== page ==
Mould is a frequent source of tension for many landlords and tenants, and if not dealt with properly it can quickly become a serious issue.
Nobody likes mould. It’s ugly, difficult to get rid of, and it can have genuine health implications.
Mould then is unsurprisingly a source of tension for many landlords and tenants. In autumn and winter, a prolific number of properties fall victim to mould spores, and if this is not dealt with promptly and properly it can spread rapidly and become a serious hazard.
Landlords have a responsibility to ensure the property is safe and habitable. Lingering or sizeable amounts of mould can become detrimental to a tenant’s health. Because of this, you might think that it would fall to the landlord to quickly remedy any outbreaks. However, that isn’t always the case. It depends on why the mould has formed and subsequently, who’s to blame.
Determining who’s at fault can be tricky unless you’re willing to undertake an often expensive survey with a damp expert. Sometimes though it’s fairly straightforward. For example, if mould has formed on the wall due to tenants frequently piling wet towels against it this would be the tenant’s fault. But if it’s a structural issue like a burst pipe, this would fall to the landlord to remedy.
The first thing to do then is to determine why the mould has formed.
The day-to-day maintenance of the property falls to the tenant. Things like keeping the property clean and tidy, ensuring that larger maintenance tasks are reported to the landlord, and that the property doesn’t fall into general disarray.
Mould can be caused by a variety of things. However, the most common cause is the property being poorly heated and/or not ventilated properly. Keeping windows open, using a dehumidifier and having the heating on during the colder months should largely prevent any recurring outbreaks.
This being said, if the property’s central heating doesn’t work well or is inefficient, and the weather is cold, tenants are likely going to use their heating as little as possible to keep bills down and windows shut to keep the heat in. There we have a problem and there isn’t much the tenant can do about it aside from being really cold.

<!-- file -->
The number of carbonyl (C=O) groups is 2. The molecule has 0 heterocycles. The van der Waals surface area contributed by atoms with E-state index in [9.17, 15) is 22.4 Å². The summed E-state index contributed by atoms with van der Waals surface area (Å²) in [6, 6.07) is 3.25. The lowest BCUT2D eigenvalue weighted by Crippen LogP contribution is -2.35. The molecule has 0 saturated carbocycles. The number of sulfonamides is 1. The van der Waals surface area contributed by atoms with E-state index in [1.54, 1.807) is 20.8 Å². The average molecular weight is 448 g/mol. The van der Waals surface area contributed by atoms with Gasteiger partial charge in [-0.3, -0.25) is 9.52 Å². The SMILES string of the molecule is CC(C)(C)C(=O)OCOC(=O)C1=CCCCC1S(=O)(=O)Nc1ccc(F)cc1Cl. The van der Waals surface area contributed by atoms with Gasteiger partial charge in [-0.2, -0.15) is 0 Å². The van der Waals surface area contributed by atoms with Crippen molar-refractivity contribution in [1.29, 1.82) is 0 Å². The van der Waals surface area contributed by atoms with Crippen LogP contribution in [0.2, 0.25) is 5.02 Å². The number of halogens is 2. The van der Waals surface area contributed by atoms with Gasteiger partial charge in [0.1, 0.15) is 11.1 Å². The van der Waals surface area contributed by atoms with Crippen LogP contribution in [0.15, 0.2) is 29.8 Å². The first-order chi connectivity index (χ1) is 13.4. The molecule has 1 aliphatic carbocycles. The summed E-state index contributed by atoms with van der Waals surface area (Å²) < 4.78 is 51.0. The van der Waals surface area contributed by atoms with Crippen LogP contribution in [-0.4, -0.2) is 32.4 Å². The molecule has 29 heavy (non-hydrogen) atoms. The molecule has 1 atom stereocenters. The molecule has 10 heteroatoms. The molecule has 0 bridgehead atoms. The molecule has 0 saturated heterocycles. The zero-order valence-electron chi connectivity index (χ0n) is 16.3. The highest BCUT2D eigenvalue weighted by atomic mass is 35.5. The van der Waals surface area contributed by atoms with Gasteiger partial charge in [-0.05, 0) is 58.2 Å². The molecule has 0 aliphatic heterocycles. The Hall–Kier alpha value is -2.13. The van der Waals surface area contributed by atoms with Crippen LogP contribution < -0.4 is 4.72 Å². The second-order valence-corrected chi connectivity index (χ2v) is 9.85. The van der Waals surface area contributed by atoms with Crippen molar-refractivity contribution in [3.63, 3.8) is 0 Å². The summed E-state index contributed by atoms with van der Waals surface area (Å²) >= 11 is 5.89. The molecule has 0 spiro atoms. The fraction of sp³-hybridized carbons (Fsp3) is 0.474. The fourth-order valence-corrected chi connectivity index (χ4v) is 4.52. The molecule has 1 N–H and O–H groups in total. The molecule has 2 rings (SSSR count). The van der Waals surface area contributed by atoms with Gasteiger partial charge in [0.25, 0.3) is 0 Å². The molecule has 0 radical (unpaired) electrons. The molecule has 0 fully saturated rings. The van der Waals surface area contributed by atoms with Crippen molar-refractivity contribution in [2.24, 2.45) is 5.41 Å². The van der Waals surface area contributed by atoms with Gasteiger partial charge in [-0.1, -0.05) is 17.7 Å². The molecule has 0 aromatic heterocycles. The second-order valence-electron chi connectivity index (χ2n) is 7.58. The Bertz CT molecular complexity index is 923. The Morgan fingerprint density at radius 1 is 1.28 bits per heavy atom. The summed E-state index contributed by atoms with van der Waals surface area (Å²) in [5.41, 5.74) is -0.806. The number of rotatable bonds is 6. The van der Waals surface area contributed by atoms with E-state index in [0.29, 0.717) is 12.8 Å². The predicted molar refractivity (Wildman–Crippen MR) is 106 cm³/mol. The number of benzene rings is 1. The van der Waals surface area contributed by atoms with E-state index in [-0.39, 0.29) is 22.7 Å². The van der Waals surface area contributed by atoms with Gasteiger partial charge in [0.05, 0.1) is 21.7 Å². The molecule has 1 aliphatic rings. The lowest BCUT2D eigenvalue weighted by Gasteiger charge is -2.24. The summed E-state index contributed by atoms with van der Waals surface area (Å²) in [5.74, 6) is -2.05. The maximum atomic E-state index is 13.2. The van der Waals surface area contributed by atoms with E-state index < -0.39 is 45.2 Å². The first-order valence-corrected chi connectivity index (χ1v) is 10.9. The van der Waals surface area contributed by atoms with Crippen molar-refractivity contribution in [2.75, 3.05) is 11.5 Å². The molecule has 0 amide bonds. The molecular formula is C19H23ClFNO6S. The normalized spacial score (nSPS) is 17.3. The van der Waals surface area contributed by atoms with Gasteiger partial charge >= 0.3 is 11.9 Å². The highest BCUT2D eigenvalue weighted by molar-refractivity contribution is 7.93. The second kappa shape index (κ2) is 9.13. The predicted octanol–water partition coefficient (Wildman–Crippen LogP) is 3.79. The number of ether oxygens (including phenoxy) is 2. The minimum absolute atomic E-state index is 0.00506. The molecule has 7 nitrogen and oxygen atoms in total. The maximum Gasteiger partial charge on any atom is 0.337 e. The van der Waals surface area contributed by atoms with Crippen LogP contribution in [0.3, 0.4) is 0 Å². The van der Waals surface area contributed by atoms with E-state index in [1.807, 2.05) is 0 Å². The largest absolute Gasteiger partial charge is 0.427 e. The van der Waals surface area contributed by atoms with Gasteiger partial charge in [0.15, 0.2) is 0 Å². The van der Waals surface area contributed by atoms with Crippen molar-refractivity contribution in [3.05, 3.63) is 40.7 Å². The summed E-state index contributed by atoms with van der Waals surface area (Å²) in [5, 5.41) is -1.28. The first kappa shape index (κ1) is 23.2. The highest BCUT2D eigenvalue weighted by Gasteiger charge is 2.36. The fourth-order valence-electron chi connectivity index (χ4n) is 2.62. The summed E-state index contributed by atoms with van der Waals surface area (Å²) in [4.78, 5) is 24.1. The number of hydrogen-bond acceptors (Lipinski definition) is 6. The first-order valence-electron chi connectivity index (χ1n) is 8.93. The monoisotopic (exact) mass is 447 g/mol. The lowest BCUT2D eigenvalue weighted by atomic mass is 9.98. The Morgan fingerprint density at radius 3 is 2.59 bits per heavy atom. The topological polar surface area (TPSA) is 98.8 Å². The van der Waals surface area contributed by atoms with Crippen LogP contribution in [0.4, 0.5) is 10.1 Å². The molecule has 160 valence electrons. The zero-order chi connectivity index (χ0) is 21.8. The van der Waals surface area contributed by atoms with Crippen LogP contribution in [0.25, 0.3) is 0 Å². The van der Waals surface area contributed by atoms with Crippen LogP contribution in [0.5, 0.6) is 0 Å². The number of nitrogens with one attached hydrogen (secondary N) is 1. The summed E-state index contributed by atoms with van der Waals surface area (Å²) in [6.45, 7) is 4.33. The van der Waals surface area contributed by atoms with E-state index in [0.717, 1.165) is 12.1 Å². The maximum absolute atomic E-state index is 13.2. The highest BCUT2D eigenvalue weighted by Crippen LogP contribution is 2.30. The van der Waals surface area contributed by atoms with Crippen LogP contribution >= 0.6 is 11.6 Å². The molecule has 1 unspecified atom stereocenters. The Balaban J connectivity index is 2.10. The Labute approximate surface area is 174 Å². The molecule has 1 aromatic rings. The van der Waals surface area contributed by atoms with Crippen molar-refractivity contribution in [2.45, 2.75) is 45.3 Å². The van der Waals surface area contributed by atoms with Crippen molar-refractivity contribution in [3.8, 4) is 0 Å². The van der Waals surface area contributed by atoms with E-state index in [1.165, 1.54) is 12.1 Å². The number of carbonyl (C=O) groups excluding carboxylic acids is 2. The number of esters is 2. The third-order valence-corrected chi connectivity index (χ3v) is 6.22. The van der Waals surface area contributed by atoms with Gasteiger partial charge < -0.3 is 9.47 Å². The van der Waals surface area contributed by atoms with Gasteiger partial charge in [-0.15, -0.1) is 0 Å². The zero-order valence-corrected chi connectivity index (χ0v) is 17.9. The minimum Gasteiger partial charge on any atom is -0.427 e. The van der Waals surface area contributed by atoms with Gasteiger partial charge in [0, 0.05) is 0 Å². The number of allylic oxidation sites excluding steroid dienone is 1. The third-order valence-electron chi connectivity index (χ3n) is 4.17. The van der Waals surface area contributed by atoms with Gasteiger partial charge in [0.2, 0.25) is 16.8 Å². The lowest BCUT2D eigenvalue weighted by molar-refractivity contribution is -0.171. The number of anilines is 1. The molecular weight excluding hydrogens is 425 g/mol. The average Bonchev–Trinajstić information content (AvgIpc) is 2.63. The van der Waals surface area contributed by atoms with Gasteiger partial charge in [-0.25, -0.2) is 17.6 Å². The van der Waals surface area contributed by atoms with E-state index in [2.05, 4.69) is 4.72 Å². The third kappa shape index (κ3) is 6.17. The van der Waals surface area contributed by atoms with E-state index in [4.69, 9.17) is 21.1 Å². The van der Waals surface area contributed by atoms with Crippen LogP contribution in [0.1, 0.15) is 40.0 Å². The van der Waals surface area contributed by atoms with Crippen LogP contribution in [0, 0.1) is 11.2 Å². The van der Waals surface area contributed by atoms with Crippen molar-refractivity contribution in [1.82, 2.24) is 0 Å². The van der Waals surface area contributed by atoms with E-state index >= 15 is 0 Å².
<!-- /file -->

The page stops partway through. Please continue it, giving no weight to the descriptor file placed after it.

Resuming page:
If the mould is caused by something wrong with the property itself then it invariably falls to the landlord to sort it out. For example, the side of the house might need repointing which is allowing dap to seep in from outside. Or there is a broken gutter or leaky pipe which is causing damp issues in the property. There is little that the tenant can do in these scenarios and it’s likely the mould will keep returning until the structural issue is resolved.
As we talk about above, who is responsible for removing the mould depends on the cause. Unfortunately, working out the root cause of the mould is tricky at best. It’s hard to prove that there are structural issues with the building without doing an expensive survey, or without being in the property watching the actions of the tenants.
The key point here is that it’s always going to be very difficult to prove whether the mould was caused by inadequate heating or something else without getting an official assessment from a damp expert.
Essentially, what this all means is that it falls to the tenant to sensibly deal with any mould that appears. They should report the mould to their landlord, take pictures and then without further ado clean it all off. Leaving any mould behind will likely mean it regrows. They should use bleach on all sites of the mould to thoroughly kill the mould colonies.
The problem is we still don’t know the cause of the issue. I normally offer tenants advice along the lines of “open windows and turn the heating on more frequently” as well as offering to get the tenants a dehumidifier as an inexpensive placatory gesture. However, this won’t solve the problem if the issue is structural. If the mould is especially persistent it may be a sign of bigger issues and it’s probably worth investigating further.
If it’s not obvious that the mould was caused by a leak or structural damage, then it’s most likely that the reason is due to the temperature and ventilation not being adequately controlled by the tenant, consequently, the cost of redecorating can be deducted from the tenant’s deposit.
In the absence of evidence to prove that the problem is structural then it can be assumed that the most likely cause is ventilation or heating. This makes it the tenant’s responsibility to clean the property and take appropriate actions such as heating the property more and opening windows.